It was a brisk morning with the sun just rising and burning off the light fog that covered highway 287. The Bokeh Maru was in rare form wanting to run into the wind as she hadn’t had a real outing since last fall. It was a trial just holding her back to maintain the speed limit. It didn’t help that the interns were frisky as well and had taken to bouncing up and down in the back of the rig just aft of the head causing the Bokeh Maru to wallow and list and nearly raising the front wheels off the pavement. After several admonishments and stern warnings to cease that childish behavior we stopped, tied several of the ring leaders to the back bumper and set off down the road. The anguished cries and sweating faces pressed up against the rear window soon had the rest quieted down and our progress became smooth again.

Our first stop was Chaco. Chaco is a place every human being should visit once in their lives. Not all of you at once of course, but make sure you do it. Check with your neighbors so you don’t all cram in there at the same time. It ought to be in the top ten of your bucket list. Above is an image from Pueblo Bonito, one of the main building sites in the park, there are many more of course, but Pueblo Bonito is the largest building constructed by the ancient ones and feels like it has the most magic.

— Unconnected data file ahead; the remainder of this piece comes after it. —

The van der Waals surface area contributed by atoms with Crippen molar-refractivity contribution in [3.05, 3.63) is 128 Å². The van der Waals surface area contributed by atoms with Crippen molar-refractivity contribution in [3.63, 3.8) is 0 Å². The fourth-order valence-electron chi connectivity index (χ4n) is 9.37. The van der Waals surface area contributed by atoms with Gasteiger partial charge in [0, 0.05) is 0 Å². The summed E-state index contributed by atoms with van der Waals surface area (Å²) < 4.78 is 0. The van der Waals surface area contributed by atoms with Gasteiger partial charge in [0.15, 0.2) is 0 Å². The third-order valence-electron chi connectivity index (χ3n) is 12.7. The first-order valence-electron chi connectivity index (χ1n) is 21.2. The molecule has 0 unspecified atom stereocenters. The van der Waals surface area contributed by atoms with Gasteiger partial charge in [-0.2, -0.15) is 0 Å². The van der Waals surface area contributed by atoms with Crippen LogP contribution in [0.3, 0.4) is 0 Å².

You can enter into the ruins and wander and sometimes crawl through the small openings from one room into another. Touching the cool walls deep in the recesses of the palace, calling it a palace is no exaggeration by the way, feeling the reflections of past lives pass by you, listening to the quiet that is so deep and profound until the wind finds its way through the passages, rubbing against the cool stone walls to finally brush up against your face, is an experience that cannot be duplicated. TV and movies just don’t cut it, you need to be there. Occasionally you will hear a raven call as it flies high up against the cliff face that stands behind the building it’s plaintive squawking filtering down upon you. This is a special, special place and the feeling you have is not unlike entering a cathedral, the same feeling of exhilaration and profound peace is there.